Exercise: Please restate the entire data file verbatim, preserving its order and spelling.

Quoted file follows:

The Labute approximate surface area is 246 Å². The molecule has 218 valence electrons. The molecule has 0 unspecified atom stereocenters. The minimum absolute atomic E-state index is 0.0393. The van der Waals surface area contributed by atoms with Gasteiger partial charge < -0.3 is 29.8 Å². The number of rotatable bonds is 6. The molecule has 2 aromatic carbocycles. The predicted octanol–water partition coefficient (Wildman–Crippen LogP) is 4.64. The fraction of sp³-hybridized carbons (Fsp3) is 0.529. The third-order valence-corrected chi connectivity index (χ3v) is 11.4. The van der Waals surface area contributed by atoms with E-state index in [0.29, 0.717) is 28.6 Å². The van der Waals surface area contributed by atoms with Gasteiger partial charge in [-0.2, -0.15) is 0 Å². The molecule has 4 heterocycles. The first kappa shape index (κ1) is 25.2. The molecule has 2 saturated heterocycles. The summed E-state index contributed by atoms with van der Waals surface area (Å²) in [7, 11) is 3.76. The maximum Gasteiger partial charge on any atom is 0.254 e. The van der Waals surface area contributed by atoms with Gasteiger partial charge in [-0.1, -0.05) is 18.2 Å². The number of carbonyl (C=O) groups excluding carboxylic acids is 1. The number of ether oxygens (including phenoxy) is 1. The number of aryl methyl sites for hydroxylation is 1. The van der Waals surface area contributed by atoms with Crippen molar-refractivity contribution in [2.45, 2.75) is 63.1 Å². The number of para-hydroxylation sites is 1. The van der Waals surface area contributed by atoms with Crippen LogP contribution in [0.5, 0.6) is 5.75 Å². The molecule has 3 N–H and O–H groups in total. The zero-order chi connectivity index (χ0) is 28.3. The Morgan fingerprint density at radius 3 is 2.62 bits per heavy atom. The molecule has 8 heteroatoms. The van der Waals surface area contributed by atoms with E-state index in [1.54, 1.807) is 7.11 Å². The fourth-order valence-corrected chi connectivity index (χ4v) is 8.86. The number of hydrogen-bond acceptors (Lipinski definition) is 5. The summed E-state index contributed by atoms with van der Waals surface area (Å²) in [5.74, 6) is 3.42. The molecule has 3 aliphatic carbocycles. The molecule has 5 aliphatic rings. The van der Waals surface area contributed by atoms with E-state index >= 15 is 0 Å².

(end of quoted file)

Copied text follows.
The Labute approximate surface area is 246 Å². The molecule has 218 valence electrons. The molecule has 0 unspecified atom stereocenters. The minimum absolute atomic E-state index is 0.0393. The van der Waals surface area contributed by atoms with Gasteiger partial charge < -0.3 is 29.8 Å². The number of rotatable bonds is 6. The molecule has 2 aromatic carbocycles. The predicted octanol–water partition coefficient (Wildman–Crippen LogP) is 4.64. The fraction of sp³-hybridized carbons (Fsp3) is 0.529. The third-order valence-corrected chi connectivity index (χ3v) is 11.4. The van der Waals surface area contributed by atoms with E-state index in [0.29, 0.717) is 28.6 Å². The van der Waals surface area contributed by atoms with Gasteiger partial charge in [-0.2, -0.15) is 0 Å². The molecule has 4 heterocycles. The first kappa shape index (κ1) is 25.2. The molecule has 2 saturated heterocycles. The summed E-state index contributed by atoms with van der Waals surface area (Å²) in [7, 11) is 3.76. The maximum Gasteiger partial charge on any atom is 0.254 e. The van der Waals surface area contributed by atoms with Gasteiger partial charge in [-0.1, -0.05) is 18.2 Å². The number of carbonyl (C=O) groups excluding carboxylic acids is 1. The number of ether oxygens (including phenoxy) is 1. The number of aryl methyl sites for hydroxylation is 1. The van der Waals surface area contributed by atoms with Crippen molar-refractivity contribution in [2.45, 2.75) is 63.1 Å². The number of para-hydroxylation sites is 1. The van der Waals surface area contributed by atoms with Crippen LogP contribution in [0.5, 0.6) is 5.75 Å². The molecule has 3 N–H and O–H groups in total. The zero-order chi connectivity index (χ0) is 28.3. The Morgan fingerprint density at radius 3 is 2.62 bits per heavy atom. The molecule has 8 heteroatoms. The van der Waals surface area contributed by atoms with E-state index in [1.54, 1.807) is 7.11 Å². The fourth-order valence-corrected chi connectivity index (χ4v) is 8.86. The number of hydrogen-bond acceptors (Lipinski definition) is 5. The summed E-state index contributed by atoms with van der Waals surface area (Å²) in [5.74, 6) is 3.42. The molecule has 3 aliphatic carbocycles. The molecule has 5 aliphatic rings. The van der Waals surface area contributed by atoms with E-state index >= 15 is 0 Å².